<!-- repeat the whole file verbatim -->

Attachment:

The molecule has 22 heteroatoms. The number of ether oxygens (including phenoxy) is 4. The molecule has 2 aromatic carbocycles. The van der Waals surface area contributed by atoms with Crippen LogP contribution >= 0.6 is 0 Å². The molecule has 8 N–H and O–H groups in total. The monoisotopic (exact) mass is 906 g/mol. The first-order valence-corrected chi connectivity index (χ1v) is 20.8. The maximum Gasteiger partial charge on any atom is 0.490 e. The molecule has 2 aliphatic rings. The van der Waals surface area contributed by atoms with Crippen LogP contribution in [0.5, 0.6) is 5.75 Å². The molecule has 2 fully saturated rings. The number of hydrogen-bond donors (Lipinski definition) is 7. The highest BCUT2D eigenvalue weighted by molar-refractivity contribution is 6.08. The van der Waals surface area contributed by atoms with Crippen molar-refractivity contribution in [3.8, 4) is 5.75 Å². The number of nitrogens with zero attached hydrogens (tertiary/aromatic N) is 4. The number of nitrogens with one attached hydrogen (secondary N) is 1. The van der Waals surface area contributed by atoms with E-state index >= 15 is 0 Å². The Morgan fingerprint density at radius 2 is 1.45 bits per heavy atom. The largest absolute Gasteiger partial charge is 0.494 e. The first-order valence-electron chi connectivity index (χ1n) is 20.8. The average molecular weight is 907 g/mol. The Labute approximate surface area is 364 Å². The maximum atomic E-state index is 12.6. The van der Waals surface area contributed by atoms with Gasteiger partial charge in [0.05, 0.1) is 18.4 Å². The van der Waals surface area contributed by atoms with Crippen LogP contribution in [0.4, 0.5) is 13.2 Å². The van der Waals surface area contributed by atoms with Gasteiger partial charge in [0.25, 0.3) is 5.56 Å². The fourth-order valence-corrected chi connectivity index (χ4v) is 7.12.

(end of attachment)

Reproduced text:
The molecule has 22 heteroatoms. The number of ether oxygens (including phenoxy) is 4. The molecule has 2 aromatic carbocycles. The van der Waals surface area contributed by atoms with Crippen LogP contribution >= 0.6 is 0 Å². The molecule has 8 N–H and O–H groups in total. The monoisotopic (exact) mass is 906 g/mol. The first-order valence-corrected chi connectivity index (χ1v) is 20.8. The maximum Gasteiger partial charge on any atom is 0.490 e. The molecule has 2 aliphatic rings. The van der Waals surface area contributed by atoms with Crippen LogP contribution in [0.5, 0.6) is 5.75 Å². The molecule has 2 fully saturated rings. The number of hydrogen-bond donors (Lipinski definition) is 7. The highest BCUT2D eigenvalue weighted by molar-refractivity contribution is 6.08. The van der Waals surface area contributed by atoms with Crippen molar-refractivity contribution in [3.8, 4) is 5.75 Å². The number of nitrogens with zero attached hydrogens (tertiary/aromatic N) is 4. The number of nitrogens with one attached hydrogen (secondary N) is 1. The van der Waals surface area contributed by atoms with E-state index >= 15 is 0 Å². The Morgan fingerprint density at radius 2 is 1.45 bits per heavy atom. The largest absolute Gasteiger partial charge is 0.494 e. The first-order valence-electron chi connectivity index (χ1n) is 20.8. The average molecular weight is 907 g/mol. The Labute approximate surface area is 364 Å². The maximum atomic E-state index is 12.6. The van der Waals surface area contributed by atoms with Gasteiger partial charge in [0.05, 0.1) is 18.4 Å². The van der Waals surface area contributed by atoms with Crippen LogP contribution in [0.4, 0.5) is 13.2 Å². The van der Waals surface area contributed by atoms with Gasteiger partial charge in [0.25, 0.3) is 5.56 Å². The fourth-order valence-corrected chi connectivity index (χ4v) is 7.12.